In November, I wrote a post detailing my struggle to learn from PowerPoint presentations in my Operating Systems class. I’d like to take a moment to explain what kind of lecture style I do enjoy learning from.
One of my favorite professors teaches philosophy at my college, and I’m taking his Modern Western Philosophy class this semester. I don’t prefer his class because I like philosophy any better than computer science, but rather because I always feel like I’ve learned something from his lectures that I couldn’t have found elsewhere. His style is what I think a real college course should feel like.
The surprising part is not that he lectures without PowerPoint, because many professors also avoid presentation software. The surprising part is that I prefer his chalkboard notes over PowerPoint despite the fact that his handwriting is almost completely illegible, suggesting that there is a quality of “chalk talks” that is useful to my learning style beyond just being able to read the notes. I have some ideas why this might be:
• I focus on the presenter instead of the presentation. With both professor and a projector in the classroom, the presentation becomes a main character in the lecture, and sometimes overpowers the professor. This is especially true if the professor does not write his own slide deck. Taking the projector away can help the professor sound much more knowledgeable and in control of what he says.
• I don’t need to read the board to know what the professor has written. That he makes a note after a talking point is enough to know that it should be written my notes, too.
• Chalkboard notes are concise, while badly-made presentations contain overly wordy slides. No one would sit and take the time to transcribe as much in chalk as they could in PowerPoint. Also, professors write notes on the chalkboard in real time, which removes the temptation to sit and read a lengthy slide that has been prepared beforehand.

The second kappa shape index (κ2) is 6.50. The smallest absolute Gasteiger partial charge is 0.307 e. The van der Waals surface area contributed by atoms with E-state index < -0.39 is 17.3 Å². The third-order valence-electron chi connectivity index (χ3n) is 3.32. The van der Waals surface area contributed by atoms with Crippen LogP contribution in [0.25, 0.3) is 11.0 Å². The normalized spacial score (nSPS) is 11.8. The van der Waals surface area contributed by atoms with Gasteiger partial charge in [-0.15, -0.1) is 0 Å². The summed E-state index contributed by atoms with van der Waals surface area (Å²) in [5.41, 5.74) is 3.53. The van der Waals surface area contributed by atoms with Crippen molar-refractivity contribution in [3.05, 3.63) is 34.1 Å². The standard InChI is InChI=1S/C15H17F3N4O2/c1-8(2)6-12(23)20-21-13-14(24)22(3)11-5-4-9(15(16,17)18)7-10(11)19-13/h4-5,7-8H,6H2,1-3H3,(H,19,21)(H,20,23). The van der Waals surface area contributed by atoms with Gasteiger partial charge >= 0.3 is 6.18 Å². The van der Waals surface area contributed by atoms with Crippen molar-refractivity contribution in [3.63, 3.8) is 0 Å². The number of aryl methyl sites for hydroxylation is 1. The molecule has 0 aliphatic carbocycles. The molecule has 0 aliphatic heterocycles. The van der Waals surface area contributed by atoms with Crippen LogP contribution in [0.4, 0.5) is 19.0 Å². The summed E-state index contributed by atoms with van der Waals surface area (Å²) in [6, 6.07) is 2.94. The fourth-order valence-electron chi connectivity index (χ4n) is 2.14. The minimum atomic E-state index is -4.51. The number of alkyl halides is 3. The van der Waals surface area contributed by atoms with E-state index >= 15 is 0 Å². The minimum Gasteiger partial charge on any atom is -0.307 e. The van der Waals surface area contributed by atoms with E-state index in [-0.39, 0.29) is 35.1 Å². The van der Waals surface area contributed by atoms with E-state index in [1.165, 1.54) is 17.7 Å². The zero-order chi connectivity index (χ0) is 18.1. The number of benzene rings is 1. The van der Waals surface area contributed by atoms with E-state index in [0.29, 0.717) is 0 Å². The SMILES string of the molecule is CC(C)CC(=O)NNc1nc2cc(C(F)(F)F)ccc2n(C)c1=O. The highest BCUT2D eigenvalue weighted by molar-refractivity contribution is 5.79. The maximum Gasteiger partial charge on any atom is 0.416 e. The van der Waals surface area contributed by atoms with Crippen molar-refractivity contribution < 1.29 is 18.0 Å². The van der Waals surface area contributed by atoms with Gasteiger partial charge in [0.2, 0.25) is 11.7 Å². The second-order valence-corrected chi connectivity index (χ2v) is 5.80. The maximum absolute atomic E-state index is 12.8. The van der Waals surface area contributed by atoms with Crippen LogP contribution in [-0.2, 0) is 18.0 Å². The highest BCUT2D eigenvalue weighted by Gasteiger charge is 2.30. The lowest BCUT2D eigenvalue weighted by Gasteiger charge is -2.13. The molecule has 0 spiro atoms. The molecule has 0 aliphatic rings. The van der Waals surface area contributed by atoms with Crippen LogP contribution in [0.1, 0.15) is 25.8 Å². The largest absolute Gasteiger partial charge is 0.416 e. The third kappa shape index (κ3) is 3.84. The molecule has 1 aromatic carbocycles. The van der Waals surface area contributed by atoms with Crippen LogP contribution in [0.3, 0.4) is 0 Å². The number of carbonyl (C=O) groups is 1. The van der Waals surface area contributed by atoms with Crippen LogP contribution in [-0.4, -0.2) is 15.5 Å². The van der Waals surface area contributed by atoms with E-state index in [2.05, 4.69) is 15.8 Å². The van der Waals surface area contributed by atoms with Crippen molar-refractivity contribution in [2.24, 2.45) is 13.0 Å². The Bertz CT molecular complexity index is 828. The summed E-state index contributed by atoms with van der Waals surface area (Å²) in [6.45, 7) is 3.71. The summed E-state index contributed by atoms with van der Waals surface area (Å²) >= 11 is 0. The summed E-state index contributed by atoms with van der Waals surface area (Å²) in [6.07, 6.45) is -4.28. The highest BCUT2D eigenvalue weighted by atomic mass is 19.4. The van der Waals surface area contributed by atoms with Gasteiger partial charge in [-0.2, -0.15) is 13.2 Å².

There is another aspect of my philosophy professor’s style that is specific to his subject which makes his lectures more effective. His class is about thoughts and events which occurred hundreds of years ago, and the class is situated in a building completed in 1897. Sitting in an old-fashioned classroom, with an old-fashioned professor, taking old-fashioned notes just puts me in the right mood to learn about historical thoughts and figures.
I concede that the class would probably be more effective if I could read the chalkboard notes, but I still do not think that this class would benefit from PowerPoint. While switching to PowerPoint might help me read the lecture points, it would change the entire style of the class, including the amount of notes presented and the focal point of the lecture. It would also add a flavor of modernity to an otherwise deliciously old-fashioned class. I’ll take my philosophy just the way it is, despite despite the illegible notes.